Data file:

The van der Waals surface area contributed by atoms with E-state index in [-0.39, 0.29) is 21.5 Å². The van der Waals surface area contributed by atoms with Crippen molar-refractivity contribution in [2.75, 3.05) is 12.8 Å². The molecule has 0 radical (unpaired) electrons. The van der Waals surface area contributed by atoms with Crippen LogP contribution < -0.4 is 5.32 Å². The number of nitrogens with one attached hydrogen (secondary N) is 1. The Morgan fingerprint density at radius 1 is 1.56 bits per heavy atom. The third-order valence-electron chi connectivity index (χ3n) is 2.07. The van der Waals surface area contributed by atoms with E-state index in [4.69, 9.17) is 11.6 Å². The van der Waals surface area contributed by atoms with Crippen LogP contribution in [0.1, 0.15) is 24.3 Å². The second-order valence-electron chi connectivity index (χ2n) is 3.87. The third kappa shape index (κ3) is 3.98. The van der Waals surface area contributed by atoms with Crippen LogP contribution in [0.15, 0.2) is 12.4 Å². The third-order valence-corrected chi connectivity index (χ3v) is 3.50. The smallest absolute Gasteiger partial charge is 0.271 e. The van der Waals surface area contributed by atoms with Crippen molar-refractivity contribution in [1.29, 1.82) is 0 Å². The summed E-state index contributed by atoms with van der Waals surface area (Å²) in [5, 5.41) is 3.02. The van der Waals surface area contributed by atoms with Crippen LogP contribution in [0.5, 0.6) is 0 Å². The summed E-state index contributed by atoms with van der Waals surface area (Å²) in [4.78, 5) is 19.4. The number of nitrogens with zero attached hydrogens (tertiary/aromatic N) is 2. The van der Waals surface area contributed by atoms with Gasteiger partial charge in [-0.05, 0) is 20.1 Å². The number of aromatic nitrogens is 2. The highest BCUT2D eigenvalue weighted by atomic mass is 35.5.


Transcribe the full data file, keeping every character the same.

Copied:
The van der Waals surface area contributed by atoms with E-state index in [-0.39, 0.29) is 21.5 Å². The van der Waals surface area contributed by atoms with Crippen molar-refractivity contribution in [2.75, 3.05) is 12.8 Å². The molecule has 0 radical (unpaired) electrons. The van der Waals surface area contributed by atoms with Crippen LogP contribution < -0.4 is 5.32 Å². The number of nitrogens with one attached hydrogen (secondary N) is 1. The Morgan fingerprint density at radius 1 is 1.56 bits per heavy atom. The third-order valence-electron chi connectivity index (χ3n) is 2.07. The van der Waals surface area contributed by atoms with E-state index in [4.69, 9.17) is 11.6 Å². The van der Waals surface area contributed by atoms with Crippen LogP contribution in [0.1, 0.15) is 24.3 Å². The second-order valence-electron chi connectivity index (χ2n) is 3.87. The third kappa shape index (κ3) is 3.98. The van der Waals surface area contributed by atoms with Crippen LogP contribution in [0.15, 0.2) is 12.4 Å². The third-order valence-corrected chi connectivity index (χ3v) is 3.50. The smallest absolute Gasteiger partial charge is 0.271 e. The van der Waals surface area contributed by atoms with Crippen molar-refractivity contribution in [1.29, 1.82) is 0 Å². The summed E-state index contributed by atoms with van der Waals surface area (Å²) in [5, 5.41) is 3.02. The van der Waals surface area contributed by atoms with Crippen LogP contribution in [0.5, 0.6) is 0 Å². The summed E-state index contributed by atoms with van der Waals surface area (Å²) in [4.78, 5) is 19.4. The number of nitrogens with zero attached hydrogens (tertiary/aromatic N) is 2. The van der Waals surface area contributed by atoms with Gasteiger partial charge in [-0.05, 0) is 20.1 Å². The number of aromatic nitrogens is 2. The highest BCUT2D eigenvalue weighted by atomic mass is 35.5.